If you look closely, the US government doesn’t seem as intent on thwarting marijuana development as the rhetoric espoused by some politicians would have you believe. In fact, cannabis seems to be slowly but surely gaining legitimacy, even in federal government circles, despite its Drug Enforcement Administration classification as a schedule 1 substance with no medical use.
Acceptance is signaled in small but significant ways. For example, the Patent and Trademark Office grants intellectual property rights to companies developing both marijuana plant strains and synthetic weed for industry.
On March 7, Teewinot Life Sciences, a Florida-based company that produces pharmaceutical grade cannabinoids—the chemical compounds found in the marijuana plant, namely tetrahydrocannabinol (THC, the psychoactive element of weed) and cannabidiol (CBD, which produces no high)—announced that US Patent No. 9,587,212 was granted for its “apparatus and methods for biosynthetic production of cannabinoids.” Basically, the company now owns its system for making large quantities of lab-engineered cannabinoids, sold worldwide. It is not Teewinot’s first patent. Nor are the company’s efforts to claim ownership over aspects of cannabis growth or production unusual.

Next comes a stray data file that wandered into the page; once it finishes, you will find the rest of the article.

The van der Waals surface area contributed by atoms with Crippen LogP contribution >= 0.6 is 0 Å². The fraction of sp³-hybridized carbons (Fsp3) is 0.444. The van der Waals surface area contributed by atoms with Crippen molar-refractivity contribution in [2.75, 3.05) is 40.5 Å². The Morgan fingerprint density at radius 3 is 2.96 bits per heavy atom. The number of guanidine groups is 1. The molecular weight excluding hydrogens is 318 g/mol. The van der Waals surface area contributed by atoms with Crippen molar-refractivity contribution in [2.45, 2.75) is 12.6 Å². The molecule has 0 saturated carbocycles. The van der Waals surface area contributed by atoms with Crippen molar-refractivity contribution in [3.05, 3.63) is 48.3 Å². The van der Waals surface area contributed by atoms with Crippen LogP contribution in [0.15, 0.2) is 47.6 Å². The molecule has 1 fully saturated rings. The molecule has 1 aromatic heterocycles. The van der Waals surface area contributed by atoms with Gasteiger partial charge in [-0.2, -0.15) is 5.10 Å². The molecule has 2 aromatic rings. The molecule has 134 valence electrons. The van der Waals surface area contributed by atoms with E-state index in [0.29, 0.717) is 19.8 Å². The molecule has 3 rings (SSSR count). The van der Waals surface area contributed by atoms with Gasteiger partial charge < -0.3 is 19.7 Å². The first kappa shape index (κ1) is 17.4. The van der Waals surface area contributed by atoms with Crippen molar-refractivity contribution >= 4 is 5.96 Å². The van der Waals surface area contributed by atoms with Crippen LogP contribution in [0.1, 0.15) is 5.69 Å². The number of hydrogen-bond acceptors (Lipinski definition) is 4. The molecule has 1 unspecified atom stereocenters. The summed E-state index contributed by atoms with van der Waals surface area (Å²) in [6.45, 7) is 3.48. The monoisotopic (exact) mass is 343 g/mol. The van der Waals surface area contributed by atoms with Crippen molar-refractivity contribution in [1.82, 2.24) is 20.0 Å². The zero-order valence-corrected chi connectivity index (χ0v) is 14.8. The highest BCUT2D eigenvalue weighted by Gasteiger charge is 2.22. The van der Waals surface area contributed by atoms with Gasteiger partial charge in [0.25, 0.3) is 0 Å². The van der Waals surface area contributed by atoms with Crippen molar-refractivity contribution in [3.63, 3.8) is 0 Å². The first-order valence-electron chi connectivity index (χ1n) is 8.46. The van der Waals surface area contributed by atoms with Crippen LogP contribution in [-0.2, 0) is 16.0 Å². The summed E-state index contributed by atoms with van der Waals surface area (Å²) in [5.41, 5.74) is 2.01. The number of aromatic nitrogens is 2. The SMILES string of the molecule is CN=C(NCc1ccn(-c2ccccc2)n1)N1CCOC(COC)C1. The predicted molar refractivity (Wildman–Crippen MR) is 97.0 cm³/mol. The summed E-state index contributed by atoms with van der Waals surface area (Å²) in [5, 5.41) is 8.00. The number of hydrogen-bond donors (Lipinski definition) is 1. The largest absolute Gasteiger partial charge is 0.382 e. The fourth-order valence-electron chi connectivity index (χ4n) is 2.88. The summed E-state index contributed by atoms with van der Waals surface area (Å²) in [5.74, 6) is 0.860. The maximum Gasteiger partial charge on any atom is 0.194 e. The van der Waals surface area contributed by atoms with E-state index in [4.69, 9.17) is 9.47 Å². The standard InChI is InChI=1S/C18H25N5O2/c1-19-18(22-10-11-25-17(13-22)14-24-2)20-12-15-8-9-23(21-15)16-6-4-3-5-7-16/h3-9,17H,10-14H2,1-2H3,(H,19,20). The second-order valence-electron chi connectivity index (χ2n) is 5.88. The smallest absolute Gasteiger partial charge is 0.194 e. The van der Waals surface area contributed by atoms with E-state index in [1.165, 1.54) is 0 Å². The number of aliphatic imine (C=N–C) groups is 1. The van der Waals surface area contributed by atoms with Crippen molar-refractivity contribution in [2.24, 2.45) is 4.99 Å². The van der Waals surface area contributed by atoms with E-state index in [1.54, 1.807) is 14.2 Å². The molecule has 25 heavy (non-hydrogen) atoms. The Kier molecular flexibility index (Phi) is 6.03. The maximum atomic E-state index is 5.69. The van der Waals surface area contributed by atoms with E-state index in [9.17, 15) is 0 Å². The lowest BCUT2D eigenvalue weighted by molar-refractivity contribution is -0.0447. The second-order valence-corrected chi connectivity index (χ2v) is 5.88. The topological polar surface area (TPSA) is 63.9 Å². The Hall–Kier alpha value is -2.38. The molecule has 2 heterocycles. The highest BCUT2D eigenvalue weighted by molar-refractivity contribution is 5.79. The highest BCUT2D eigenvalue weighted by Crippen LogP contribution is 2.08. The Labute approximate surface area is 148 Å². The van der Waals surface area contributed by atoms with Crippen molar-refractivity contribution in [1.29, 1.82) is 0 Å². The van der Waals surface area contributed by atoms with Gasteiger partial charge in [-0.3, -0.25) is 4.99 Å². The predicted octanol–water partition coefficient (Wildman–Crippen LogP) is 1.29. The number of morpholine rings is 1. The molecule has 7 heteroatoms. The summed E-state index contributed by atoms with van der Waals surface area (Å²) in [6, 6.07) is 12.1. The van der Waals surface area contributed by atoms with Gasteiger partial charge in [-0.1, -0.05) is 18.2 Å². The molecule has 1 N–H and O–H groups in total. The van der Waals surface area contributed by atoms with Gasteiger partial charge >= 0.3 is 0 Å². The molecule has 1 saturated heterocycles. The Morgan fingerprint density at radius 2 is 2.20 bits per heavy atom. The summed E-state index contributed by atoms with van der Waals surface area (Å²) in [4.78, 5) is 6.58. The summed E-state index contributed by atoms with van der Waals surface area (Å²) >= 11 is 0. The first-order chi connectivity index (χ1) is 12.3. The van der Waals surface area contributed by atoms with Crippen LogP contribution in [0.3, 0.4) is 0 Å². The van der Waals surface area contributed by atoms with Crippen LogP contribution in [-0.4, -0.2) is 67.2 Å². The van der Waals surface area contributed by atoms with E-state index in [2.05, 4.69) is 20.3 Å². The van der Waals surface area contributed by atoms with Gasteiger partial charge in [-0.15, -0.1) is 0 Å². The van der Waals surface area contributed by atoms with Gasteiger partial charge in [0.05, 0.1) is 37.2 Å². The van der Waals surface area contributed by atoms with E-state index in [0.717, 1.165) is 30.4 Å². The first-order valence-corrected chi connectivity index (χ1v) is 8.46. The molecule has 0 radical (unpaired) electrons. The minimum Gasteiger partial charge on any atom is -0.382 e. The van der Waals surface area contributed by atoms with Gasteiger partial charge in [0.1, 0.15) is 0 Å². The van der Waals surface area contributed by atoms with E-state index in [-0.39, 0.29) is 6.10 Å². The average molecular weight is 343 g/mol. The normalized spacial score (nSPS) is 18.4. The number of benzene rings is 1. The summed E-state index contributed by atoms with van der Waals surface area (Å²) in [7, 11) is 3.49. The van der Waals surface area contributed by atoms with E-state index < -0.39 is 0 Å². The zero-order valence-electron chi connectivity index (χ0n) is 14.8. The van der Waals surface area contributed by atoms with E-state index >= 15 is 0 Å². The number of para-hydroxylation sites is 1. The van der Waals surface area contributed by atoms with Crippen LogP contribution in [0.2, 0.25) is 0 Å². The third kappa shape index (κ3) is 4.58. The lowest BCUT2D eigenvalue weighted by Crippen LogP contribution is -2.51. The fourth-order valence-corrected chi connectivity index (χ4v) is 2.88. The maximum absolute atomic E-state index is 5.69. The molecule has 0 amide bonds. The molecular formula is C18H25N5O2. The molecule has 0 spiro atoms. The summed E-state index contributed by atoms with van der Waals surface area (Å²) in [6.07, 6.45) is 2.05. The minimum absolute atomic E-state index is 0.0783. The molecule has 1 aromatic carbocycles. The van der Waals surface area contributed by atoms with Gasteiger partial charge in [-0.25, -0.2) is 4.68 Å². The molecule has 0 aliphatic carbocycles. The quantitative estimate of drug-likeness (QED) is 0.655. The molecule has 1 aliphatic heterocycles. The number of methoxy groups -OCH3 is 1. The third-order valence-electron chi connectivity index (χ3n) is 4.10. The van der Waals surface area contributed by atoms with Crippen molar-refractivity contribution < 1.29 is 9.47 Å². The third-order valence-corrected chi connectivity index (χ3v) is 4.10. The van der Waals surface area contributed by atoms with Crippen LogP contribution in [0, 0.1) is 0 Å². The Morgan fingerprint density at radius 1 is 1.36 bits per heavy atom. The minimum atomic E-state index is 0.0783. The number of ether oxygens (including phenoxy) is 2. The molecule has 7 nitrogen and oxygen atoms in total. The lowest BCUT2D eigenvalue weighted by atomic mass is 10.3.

Marijuana farmers are also clamoring for patents for plant strains. A patent office spokesperson—who asked not to be named—told Vice last year, “In general, the [patent] office issues both utility and plant patents to all types of plants, including cannabis…provided the applications meet and comply with the applicable patent statutes.”
Patent No. 9095554, granted in August 2015 to a group of California weed growers, was the first patent for a plant strain containing “significant amounts” of THC. But some industry insiders, like patent lawyer Erich Veitenheimer, who represented the holders of No. 9095554, believe this is just the beginning, and told Vice that intellectual property wars over marijuana are inevitable. Certainly, players appear to be preparing for these future cannabis battles, lining up ownership rights despite current federal law, as if widespread legalization is a pretty sure thing.